Medicinal Plants of Colorado

Medicinal plants of colorado collage - lavender, choke cherries and yarrow

Colorado also has many drought-resistant native plants that can add beauty and usefulness to any home herb garden. 

  • Yarrow: A highly desirable first-aid herb, yarrow is a natural astringent and antiseptic for treating scrapes and cuts.
  • Lavendar: Once established, lavender can become a dependable perennial. Its scent is often used to calm nerves, and as tea has similar effects on the digestive system. Mixing lavender in with other perennial, medicinal flowers can help create a colorful, low-maintenance herbal display.
  • Choke cherries: This low-growing bush cherry’s fruit is a natural astringent. Its berry is high in antioxidants and makes an excellent jam.

Medicinal Plants of California

Medicinal Plants of California collage - hedge nettle, california sagebrush and lilac

Many Southwestern states share common medicinal herbs. But some are unique to each state. 

California has many beautiful flowering plants with medicinal properties. As with any native plants, care should always be taken to thoroughly research any plant’s uses before trying them on yourself or your family members.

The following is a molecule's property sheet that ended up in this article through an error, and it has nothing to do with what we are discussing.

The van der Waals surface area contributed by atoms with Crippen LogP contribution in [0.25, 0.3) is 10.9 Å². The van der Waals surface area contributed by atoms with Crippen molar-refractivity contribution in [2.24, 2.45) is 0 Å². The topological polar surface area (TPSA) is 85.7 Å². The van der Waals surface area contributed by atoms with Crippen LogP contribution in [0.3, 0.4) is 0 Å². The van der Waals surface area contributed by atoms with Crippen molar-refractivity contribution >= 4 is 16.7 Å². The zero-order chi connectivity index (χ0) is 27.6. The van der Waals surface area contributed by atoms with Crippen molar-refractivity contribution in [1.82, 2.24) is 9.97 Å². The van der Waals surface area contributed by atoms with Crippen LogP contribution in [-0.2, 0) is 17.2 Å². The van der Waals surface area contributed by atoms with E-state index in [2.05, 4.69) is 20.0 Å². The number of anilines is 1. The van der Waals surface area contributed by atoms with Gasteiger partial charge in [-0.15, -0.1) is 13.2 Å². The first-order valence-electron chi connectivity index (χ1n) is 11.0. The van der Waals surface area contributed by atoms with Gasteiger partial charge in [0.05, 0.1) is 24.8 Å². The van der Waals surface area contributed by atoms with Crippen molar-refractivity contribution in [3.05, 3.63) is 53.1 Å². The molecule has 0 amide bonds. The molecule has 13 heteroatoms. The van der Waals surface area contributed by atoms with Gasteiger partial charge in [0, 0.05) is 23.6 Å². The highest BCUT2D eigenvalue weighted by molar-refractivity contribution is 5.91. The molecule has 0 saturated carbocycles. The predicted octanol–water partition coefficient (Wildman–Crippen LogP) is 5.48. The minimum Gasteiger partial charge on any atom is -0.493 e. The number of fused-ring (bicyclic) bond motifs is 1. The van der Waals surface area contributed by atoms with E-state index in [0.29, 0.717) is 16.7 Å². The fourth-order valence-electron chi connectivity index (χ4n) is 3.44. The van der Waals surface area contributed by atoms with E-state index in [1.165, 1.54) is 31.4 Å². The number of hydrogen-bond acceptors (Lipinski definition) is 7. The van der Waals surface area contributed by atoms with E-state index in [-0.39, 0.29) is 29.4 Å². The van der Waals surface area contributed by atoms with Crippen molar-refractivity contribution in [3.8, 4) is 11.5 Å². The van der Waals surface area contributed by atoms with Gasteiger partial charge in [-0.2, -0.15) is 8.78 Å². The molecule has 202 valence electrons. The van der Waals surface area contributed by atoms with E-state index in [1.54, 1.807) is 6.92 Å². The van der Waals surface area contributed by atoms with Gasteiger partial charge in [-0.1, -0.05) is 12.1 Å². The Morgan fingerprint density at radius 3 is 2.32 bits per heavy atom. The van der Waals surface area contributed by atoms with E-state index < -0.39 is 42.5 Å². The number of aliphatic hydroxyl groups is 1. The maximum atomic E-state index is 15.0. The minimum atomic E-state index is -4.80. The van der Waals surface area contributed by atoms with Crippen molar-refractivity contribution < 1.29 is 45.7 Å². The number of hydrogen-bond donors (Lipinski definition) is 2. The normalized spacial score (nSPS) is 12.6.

• Hedge Nettle: Like yarrow, hedge nettle is a native plant with healing properties. It can be used as an astringent for cleansing wounds. Despite its name, hedge nettle does not irritate as other nettles do.
  • Lilac: This ubiquitous evergreen is known for its colorful flowers. The blooms can be used to make soap or can be combined with the leaves to brew a tonic tea. 
  • California Sagebrush: This popular herbal garden shrub is a natural insect repellant. The shrub can grow up to four feet high and make an excellent outlying addition to a backyard herb garden.

Common Drought-Resistant Garden Herbs

Along with regional natives, some common medicinal herbs that will grow in almost any climate include the following:

  • Rosemary: This herb varies greatly in size, depending on the variety planted and the soil conditions. It may grow from 1-3 feet high. It makes a great container plant, as it doesn’t care for cold weather, so you can bring it in when the weather cools. Rosemary is a culinary favorite but also beneficial for digestive issues and increased brain function.
  • Oregano: Once established, oregano is a dependable perennial, culinary herb. Medicinally, oregano can be useful for a wide range of maladies, from lung function to arthritis. 
  • Chives: Chives are yet another persistent perennial with both culinary and health benefits. Chives are even said to help the body fight cancer.
  • Thyme: This low-growing medicinal herb thrives well in dry conditions. Thyme is antibacterial, antifungal, and can be useful for lung, digestive, or urinary tract disorders.
oregano thyme and rosemary in wooden spoons over a bed of dried healing herbs

Planning a Medicinal Herb Garden

Here are some important steps to remember as you plan your home garden space.

1. Soil Preparation